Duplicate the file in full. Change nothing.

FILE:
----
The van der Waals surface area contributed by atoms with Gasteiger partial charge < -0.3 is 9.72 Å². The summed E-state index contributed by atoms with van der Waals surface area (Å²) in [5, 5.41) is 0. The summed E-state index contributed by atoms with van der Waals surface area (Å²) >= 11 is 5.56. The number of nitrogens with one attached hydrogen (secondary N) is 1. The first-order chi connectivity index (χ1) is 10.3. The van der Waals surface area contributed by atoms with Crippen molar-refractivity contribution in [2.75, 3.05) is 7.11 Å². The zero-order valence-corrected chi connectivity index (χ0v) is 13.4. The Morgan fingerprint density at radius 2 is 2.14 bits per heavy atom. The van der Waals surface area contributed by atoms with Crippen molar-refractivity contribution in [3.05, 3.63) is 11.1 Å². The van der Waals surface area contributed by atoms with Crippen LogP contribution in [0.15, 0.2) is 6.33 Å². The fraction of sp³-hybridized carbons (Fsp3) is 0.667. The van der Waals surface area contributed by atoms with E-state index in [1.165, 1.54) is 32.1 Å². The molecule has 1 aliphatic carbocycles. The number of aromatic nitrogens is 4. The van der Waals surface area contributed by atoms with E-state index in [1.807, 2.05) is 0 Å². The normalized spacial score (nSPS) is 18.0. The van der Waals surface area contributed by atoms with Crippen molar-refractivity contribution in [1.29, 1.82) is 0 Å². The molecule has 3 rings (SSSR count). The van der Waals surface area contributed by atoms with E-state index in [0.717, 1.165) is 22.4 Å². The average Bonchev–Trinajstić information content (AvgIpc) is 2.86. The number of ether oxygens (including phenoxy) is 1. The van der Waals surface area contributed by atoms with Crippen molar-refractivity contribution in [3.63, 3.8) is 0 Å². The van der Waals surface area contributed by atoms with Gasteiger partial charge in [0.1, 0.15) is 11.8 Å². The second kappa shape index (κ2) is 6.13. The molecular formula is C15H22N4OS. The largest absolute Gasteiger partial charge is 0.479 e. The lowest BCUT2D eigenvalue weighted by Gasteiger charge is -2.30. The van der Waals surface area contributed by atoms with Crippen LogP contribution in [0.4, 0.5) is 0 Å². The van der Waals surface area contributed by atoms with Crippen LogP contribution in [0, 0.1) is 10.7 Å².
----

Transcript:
The van der Waals surface area contributed by atoms with Gasteiger partial charge < -0.3 is 9.72 Å². The summed E-state index contributed by atoms with van der Waals surface area (Å²) in [5, 5.41) is 0. The summed E-state index contributed by atoms with van der Waals surface area (Å²) >= 11 is 5.56. The number of nitrogens with one attached hydrogen (secondary N) is 1. The first-order chi connectivity index (χ1) is 10.3. The van der Waals surface area contributed by atoms with Crippen molar-refractivity contribution in [2.75, 3.05) is 7.11 Å². The zero-order valence-corrected chi connectivity index (χ0v) is 13.4. The Morgan fingerprint density at radius 2 is 2.14 bits per heavy atom. The van der Waals surface area contributed by atoms with Crippen molar-refractivity contribution in [3.05, 3.63) is 11.1 Å². The van der Waals surface area contributed by atoms with Crippen LogP contribution in [0.15, 0.2) is 6.33 Å². The fraction of sp³-hybridized carbons (Fsp3) is 0.667. The van der Waals surface area contributed by atoms with E-state index in [1.165, 1.54) is 32.1 Å². The molecule has 1 aliphatic carbocycles. The number of aromatic nitrogens is 4. The van der Waals surface area contributed by atoms with E-state index in [1.807, 2.05) is 0 Å². The normalized spacial score (nSPS) is 18.0. The van der Waals surface area contributed by atoms with Crippen molar-refractivity contribution in [1.29, 1.82) is 0 Å². The molecule has 3 rings (SSSR count). The van der Waals surface area contributed by atoms with E-state index in [0.717, 1.165) is 22.4 Å². The average Bonchev–Trinajstić information content (AvgIpc) is 2.86. The number of ether oxygens (including phenoxy) is 1. The van der Waals surface area contributed by atoms with Crippen molar-refractivity contribution in [3.63, 3.8) is 0 Å². The van der Waals surface area contributed by atoms with Gasteiger partial charge in [0.1, 0.15) is 11.8 Å². The second kappa shape index (κ2) is 6.13. The molecular formula is C15H22N4OS. The largest absolute Gasteiger partial charge is 0.479 e. The lowest BCUT2D eigenvalue weighted by Gasteiger charge is -2.30. The van der Waals surface area contributed by atoms with Crippen LogP contribution in [0.4, 0.5) is 0 Å². The van der Waals surface area contributed by atoms with Crippen LogP contribution in [0, 0.1) is 10.7 Å².